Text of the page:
Special Issue "Surfactants at Interfaces and Thin Liquid Films"

A special issue of Minerals (ISSN 2075-163X). This special issue belongs to the section "Mineral Processing and Metallurgy".

Deadline for manuscript submissions: 31 October 2019.

Special Issue Editors

Dr. Jan Zawala
E-Mail Website1 Website2
Guest Editor
Jerzy Haber Institute of Catalysis and Surface Chemistry, Polish Academy of Sciences, Krakow, Poland
Interests: surface chemistry; colloids systems; liquid films; coalescence; bubble attachment; hydrophobicity; adsorption; adhesion; multiphase flow; mass transfer; image analysis
Dr. Przemyslaw B. Kowalczuk
E-Mail Website
Guest Editor
Department of Geoscience and Petroleum, Norwegian University of Science and Technology, 7491 Trondheim, Norway
Interests: mineral processing; minerals engineering; flotation; physicochemistry of surfaces; colloids systems; hydrophobicity; minerals; surface properties; extractive metallurgy; leaching
Special Issues and Collections in MDPI journals
Dr. Dominik Kosior
E-Mail Website
Guest Editor
Jerzy Haber Institute of Catalysis and Surface Chemistry, Polish Academy of Sciences, Krakow, Poland
Interests: physicochemistry of colloids; thin liquid films; wetting phenomena; self-assembly at liquid/solid interfaces

Special Issue Information

Dear Colleagues,

Thin liquid films, stabilized by surfactant adsorption layers, are the fundamental building blocks of any dispersed system with a liquid continuous phase. The stability of liquid films is a parameter of crucial importance for the properties of the dispersed system as a whole. Moreover, it controls the outcome of many important technological and industrial applications involving multiphase flows. One of the important examples of such processes is flotation separation, where the collision of gas bubbles with various interfaces, in the presence of reagents creating a favorable chemical environment, are the first fundamental step of the formation of bubble-particle aggregates and foam. We warmly invite you to contribute to the Special Issue “Surfactants at Interfaces and Thin Liquid Films”. Given the scientific scope of the journal, the topics of interest of this Special Issue should include the original papers related to basic and applied research on the physicochemical aspects of the flotation separation process, such as experimental and theoretical studies on the stability of liquid films (foam and wetting) under static and dynamic conditions, the kinetics of bubble attachment to solid surfaces, solid surface wettability, surfactant adsorption, bubble and drop interfaces, and the hydrodynamics of bubbles and drops in surfactant solution.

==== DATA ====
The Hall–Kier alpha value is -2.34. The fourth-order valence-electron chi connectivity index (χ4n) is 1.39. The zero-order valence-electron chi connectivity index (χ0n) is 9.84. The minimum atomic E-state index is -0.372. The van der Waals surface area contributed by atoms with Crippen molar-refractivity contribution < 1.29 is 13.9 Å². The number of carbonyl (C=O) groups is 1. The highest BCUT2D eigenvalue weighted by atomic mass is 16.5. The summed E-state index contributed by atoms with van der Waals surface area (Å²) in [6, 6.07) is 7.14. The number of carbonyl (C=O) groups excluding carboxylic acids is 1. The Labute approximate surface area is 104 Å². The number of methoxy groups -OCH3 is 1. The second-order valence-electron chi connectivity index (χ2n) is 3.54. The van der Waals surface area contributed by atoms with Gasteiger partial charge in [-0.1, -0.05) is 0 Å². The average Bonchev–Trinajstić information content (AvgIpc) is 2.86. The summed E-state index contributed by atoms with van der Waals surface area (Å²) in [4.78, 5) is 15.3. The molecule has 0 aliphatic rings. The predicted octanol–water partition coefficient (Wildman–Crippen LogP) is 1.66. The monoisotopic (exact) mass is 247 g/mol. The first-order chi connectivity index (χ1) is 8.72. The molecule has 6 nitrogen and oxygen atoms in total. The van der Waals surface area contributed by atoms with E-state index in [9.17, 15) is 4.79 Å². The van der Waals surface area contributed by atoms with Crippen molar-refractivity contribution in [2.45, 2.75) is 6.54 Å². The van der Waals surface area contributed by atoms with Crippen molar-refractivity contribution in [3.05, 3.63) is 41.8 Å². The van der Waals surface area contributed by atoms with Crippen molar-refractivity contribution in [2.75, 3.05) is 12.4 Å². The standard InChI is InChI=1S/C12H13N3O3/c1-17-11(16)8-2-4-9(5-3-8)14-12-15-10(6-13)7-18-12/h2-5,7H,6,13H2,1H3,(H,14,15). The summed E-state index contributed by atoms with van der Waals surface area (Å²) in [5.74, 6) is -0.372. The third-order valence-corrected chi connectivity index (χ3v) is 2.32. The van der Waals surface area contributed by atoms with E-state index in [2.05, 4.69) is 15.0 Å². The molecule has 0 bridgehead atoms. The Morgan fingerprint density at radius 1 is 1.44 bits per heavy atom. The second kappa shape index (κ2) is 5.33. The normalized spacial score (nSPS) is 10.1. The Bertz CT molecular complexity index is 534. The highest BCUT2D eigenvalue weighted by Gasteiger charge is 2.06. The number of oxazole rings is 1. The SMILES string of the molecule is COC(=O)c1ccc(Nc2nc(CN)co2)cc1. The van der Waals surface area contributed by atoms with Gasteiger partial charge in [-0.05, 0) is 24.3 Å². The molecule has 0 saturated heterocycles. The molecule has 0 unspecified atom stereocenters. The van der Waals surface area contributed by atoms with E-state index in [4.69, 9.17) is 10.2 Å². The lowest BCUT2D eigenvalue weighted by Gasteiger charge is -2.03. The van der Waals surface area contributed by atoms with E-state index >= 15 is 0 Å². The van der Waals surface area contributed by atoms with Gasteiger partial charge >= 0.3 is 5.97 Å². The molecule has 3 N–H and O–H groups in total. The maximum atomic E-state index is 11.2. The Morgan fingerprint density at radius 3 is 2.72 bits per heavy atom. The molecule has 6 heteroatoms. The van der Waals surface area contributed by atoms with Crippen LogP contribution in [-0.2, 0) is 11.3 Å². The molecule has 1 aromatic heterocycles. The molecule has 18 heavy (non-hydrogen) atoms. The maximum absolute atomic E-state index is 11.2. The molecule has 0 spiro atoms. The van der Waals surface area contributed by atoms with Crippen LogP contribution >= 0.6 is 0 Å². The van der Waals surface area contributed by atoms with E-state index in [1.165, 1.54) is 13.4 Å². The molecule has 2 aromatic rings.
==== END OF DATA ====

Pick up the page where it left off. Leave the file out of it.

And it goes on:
Dr. Jan Zawala
Dr. Przemyslaw B. Kowalczuk
Dr. Dominik Kosior
Guest Editors

Manuscript Submission Information

Manuscripts should be submitted online at www.mdpi.com by registering and logging in to this website. Once you are registered, click here to go to the submission form. Manuscripts can be submitted until the deadline. All papers will be peer-reviewed. Accepted papers will be published continuously in the journal (as soon as accepted) and will be listed together on the special issue website. Research articles, review articles as well as short communications are invited. For planned papers, a title and short abstract (about 100 words) can be sent to the Editorial Office for announcement on this website.

Submitted manuscripts should not have been published previously, nor be under consideration for publication elsewhere (except conference proceedings papers). All manuscripts are thoroughly refereed through a single-blind peer-review process. A guide for authors and other relevant information for submission of manuscripts is available on the Instructions for Authors page. Minerals is an international peer-reviewed open access monthly journal published by MDPI.